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SMU pulled in a frontcourt player in Georgetown transfer Akoy Agau, a source confirmed to NBCSports.com. Agau is immediately eligible for next season as a graduate transfer.

The 6-foot-8 Agau started his career at Louisville before transferring to Georgetown after one season. Spending two seasons with the Hoyas, Agau was limited to 11 minutes in his first season due to injuries. He averaged 4.5 points and 4.3 rebounds per game last season.

Coming out of high school, Agau was a four-star prospect but he’s never lived up to that billing in-part because of injuries. Now, Agau gets one more chance to make a difference as he’s hoping to help replace some departed pieces like Ben Moore and Semi Ojeleye.

South Carolina loses big man Sedee Keita to transfer

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South Carolina big man Sedee Keita will transfer from the program, he announced on Friday.

The 6-foot-9 Keita was once regarded as a top-100 national prospect in the Class of 2016, but he never found consistent minutes with the Gamecocks for last season’s Final Four team.

Keita appeared in 29 games and averaged 1.1 points and 2.0 rebounds per game while shooting 27 percent from the field.

A native of Philadelphia, Keita will have to sit out next season before getting three more seasons of eligibility.

Although Keita failed to make an impact during his only season at South Carolina, he’ll be a coveted transfer thanks to his size and upside.

Mississippi State losing two to transfer

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Mississippi State will lose two players to transfer as freshmen Mario Kegler and Eli Wright are leaving the program.

Both Kegler and Wright were four-star prospects coming out of high school as they were apart of a six-man recruiting class that is supposed to be a major foundation for Ben Howland’s future with the Bulldogs.

The 6-foot-7 Kegler was Mississippi State’s third-leading scorer last season as he averaged 9.7 points and 5.5 rebounds per game. Kegler should command some quality schools on the transfer market, especially since he’ll still have three more years of eligibility after sitting out next season due to NCAA transfer regulations. Kegler’s loss is also notable for Mississippi State because it is the second consecutive offseason that Howland lost a top-100, in-state product to transfer after only one season after Malik Newman left for Kansas.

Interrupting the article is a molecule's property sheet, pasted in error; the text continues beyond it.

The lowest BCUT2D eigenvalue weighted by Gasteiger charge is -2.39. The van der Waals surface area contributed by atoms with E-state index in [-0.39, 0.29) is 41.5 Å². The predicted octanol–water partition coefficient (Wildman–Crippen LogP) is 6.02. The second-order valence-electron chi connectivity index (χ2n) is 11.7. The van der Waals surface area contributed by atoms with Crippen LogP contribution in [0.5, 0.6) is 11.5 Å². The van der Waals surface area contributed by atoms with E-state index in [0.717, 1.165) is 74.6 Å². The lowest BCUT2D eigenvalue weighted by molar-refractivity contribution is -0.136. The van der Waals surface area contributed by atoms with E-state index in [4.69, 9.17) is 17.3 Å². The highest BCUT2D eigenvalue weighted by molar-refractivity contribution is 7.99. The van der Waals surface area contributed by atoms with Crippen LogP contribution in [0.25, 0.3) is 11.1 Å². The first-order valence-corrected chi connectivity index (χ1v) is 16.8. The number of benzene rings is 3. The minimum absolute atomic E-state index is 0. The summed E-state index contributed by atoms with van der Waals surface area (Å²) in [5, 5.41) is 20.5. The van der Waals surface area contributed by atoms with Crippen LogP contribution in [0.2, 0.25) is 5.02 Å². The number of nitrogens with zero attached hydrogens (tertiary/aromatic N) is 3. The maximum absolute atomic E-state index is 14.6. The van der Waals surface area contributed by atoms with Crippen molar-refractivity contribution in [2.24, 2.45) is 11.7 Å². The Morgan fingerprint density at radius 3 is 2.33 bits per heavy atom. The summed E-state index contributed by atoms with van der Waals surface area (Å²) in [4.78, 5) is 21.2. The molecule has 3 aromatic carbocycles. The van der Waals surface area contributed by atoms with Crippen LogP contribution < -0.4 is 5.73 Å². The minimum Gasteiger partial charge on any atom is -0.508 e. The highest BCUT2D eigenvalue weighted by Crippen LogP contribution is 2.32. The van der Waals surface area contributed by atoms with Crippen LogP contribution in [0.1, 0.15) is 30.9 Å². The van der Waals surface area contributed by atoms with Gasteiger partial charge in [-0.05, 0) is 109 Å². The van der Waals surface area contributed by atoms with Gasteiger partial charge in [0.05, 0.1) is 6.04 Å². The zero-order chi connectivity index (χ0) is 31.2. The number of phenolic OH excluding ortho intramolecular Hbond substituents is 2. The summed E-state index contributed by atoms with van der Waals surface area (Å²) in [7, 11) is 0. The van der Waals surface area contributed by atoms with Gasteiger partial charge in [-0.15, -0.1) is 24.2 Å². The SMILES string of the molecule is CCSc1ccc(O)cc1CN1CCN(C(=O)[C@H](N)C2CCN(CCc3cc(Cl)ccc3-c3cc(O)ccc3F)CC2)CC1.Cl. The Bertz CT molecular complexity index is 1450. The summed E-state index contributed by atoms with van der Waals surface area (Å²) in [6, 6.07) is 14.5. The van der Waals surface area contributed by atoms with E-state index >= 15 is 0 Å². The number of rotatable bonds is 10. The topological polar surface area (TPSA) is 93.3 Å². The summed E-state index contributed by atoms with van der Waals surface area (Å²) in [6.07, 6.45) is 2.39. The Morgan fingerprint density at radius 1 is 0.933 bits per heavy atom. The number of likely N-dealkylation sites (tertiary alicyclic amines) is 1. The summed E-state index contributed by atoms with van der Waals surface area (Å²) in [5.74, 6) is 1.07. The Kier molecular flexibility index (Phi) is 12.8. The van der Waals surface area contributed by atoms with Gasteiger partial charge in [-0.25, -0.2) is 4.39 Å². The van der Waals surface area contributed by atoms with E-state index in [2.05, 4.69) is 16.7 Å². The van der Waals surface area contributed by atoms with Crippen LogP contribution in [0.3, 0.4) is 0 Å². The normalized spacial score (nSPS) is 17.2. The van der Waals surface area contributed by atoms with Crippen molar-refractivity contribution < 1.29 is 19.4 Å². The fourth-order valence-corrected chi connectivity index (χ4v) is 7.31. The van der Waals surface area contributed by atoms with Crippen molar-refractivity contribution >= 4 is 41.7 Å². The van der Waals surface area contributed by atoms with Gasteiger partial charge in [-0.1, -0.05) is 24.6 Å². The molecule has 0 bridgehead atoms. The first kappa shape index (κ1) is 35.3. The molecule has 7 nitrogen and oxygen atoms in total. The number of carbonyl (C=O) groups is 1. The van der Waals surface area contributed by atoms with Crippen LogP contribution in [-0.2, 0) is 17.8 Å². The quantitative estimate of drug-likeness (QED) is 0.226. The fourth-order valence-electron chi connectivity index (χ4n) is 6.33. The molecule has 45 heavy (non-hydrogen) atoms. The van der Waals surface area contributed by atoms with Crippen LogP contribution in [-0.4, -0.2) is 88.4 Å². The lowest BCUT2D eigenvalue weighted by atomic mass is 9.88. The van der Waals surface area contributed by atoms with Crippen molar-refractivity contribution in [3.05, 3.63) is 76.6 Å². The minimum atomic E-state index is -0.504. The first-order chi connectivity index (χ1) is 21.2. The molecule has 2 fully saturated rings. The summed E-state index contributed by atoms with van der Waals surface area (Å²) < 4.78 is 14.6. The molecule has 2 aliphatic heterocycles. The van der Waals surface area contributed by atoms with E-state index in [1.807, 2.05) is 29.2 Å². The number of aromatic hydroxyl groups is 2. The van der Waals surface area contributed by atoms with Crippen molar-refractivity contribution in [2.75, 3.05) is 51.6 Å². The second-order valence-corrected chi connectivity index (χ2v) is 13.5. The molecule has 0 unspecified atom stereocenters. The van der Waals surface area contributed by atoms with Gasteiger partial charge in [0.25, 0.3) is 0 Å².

Wright, a 6-foot-4 guard, was never able to find consistent minutes as he was already behind underclass perimeter options like Quinndary Weatherspoon, Lamar Peters and Tyson Carter last season. With Nick Weatherspoon, Quinndary’s four-star brother, also joining the Bulldogs next season, the writing was likely on the wall that Wright wasn’t going to earn significant playing time.

 

N.C. State lands second transfer of day with Utah’s Devon Daniels

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A big recruiting day for N.C. State continued on Saturday afternoon as Utah transfer and guard Devon Daniels pledged to the Wolfpack.

Earlier in the day, N.C. State and new head coach Kevin Keatts landed another quality transfer in UNC Wilmington guard C.J. Bryce.

The 6-foot-5 Daniels just finished his freshman season with the Utes in which he put up 9.9 points 4.6 rebounds and 2.7 assists per game while shooting 57 percent from the field and 40 percent from three-point range. Just like Bryce, Daniels will have to sit out the 2017-18 season due to NCAA transfer regulations before he has three more seasons of eligibility.

N.C. State now has two potential starters on the perimeter for the 2018-19 season with the addition of Bryce and Daniels as it will be interesting to see what kind of talent the Wolfpack can get around them.